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Glue the panels or leave loose?

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Forum topic by sphayden posted 07-23-2012 02:03 AM 1877 views 0 times favorited 14 replies Add to Favorites Watch
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sphayden

25 posts in 942 days


07-23-2012 02:03 AM

Topic tags/keywords: frame and panel

I’m making a bed headboard, it’s a frame-and-panel design. There are 1” mortise and tenon joints in each corner and a center stile with a tenon that fits into the groove for the panels. Should I glue the panels also, or just glue the joints? Will it be strong enough if I just glue the joints?


14 replies so far

View Sawkerf's profile

Sawkerf

1730 posts in 1722 days


#1 posted 07-23-2012 02:19 AM

In frame and panel construction, the panels should be able to “float” to minimize problems due to expansion and contraction.

In my personal experience, solid wood panels (i.e. raised) should definitely float, The majority of my flat panel doors are made with 1/4” (5.2mm if you insist) and I don’t concern myself too much about them. Plywood won’t expand and contract as much as solid wood.

When I glue up any frame and panel, I use a dab of glue in the center of the top and bottom rails to keep the panel from shifting if/as the stiles expand and contract.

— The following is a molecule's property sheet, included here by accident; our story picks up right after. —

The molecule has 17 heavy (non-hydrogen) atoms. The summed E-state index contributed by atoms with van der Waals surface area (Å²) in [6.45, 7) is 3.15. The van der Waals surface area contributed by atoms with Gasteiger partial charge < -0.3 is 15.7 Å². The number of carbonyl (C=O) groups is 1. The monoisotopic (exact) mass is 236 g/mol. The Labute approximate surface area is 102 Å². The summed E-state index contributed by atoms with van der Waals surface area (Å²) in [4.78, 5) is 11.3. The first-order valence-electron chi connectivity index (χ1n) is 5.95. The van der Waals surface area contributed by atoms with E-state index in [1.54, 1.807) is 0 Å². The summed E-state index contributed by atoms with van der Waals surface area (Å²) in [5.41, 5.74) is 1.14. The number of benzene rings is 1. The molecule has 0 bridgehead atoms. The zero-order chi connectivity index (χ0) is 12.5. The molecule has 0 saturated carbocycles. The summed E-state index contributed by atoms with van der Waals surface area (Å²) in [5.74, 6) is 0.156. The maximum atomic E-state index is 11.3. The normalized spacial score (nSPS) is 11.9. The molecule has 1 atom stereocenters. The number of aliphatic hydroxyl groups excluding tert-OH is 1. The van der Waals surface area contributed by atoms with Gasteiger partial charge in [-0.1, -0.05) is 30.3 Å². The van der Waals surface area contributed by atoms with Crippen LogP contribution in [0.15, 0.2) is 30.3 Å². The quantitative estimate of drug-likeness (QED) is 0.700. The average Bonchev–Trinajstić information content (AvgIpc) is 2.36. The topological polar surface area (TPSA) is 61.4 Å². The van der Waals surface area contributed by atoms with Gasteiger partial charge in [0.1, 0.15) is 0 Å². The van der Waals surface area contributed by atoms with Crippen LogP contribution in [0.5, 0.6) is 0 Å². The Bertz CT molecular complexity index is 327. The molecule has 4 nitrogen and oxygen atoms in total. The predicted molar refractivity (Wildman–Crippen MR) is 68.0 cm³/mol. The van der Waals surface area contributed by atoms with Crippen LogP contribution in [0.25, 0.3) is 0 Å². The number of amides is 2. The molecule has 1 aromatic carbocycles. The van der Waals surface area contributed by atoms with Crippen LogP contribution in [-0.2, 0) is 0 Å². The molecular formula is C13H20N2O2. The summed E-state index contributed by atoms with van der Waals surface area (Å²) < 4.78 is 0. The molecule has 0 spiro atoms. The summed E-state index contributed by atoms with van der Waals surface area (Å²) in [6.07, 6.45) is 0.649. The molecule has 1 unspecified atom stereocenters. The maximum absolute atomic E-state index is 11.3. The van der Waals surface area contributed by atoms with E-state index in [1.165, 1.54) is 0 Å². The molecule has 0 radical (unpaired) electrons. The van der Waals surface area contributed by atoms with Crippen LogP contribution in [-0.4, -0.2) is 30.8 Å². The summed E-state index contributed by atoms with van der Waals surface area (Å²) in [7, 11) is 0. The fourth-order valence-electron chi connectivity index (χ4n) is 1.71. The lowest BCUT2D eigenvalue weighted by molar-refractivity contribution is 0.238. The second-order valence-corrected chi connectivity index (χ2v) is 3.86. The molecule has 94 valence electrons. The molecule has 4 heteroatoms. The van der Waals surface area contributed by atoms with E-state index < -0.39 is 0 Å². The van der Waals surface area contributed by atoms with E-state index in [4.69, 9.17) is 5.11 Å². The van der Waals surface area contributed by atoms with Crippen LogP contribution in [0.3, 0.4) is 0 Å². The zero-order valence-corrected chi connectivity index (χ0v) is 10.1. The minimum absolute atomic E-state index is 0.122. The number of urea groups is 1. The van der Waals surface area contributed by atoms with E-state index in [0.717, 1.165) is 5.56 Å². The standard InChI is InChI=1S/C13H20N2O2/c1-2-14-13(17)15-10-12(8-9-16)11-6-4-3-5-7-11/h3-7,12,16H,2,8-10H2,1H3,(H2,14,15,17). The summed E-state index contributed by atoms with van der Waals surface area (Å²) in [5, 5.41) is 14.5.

If your panels fit loosley in the frames, use some space balls so they won’t rattle. Rattling is bad enough in a door, but would be truly annoying in a bed headboard.

-- Adversity doesn't build character...................it reveals it.

View Grandpa's profile

Grandpa

3133 posts in 1329 days


#2 posted 07-23-2012 02:22 AM

The joinst should be strong enough. If you glue the panels they normally swell with humidity changes and push the joints apart. Leave the panels loose. Make some little silicone caulk drops about the size of BB’s. After they cure insert them into the grooves then install the panels. These will stop the rattle but they will compress if needed. Use then on at least 2 adjacent sides of the panels. Good luck with the bed. Post some pics when finished.

View pintodeluxe's profile

pintodeluxe

3360 posts in 1467 days


#3 posted 07-23-2012 02:25 AM

If you glue a panel at all, just glue a dab in the center of the panel. Do this at the top and at the bottom. This will keep the panel centered, and let the sides expand and contract. If you glue a solid wood panel in a frame, it will crack.

-- Willie, Washington "If You Choose Not To Decide, You Still Have Made a Choice" - Rush

View RetiredCoastie's profile

RetiredCoastie

999 posts in 1836 days


#4 posted 07-23-2012 02:29 AM

Same as above, don’t glue them, make sure they are slightly undersized and use silicone spacers to keep the panels from rattling. I’ve also seen panels with a drop of glue in the center of the panel top and bottom assuming the grain in the panel runs up and down, it allows the panel to expand but the panel stays centered.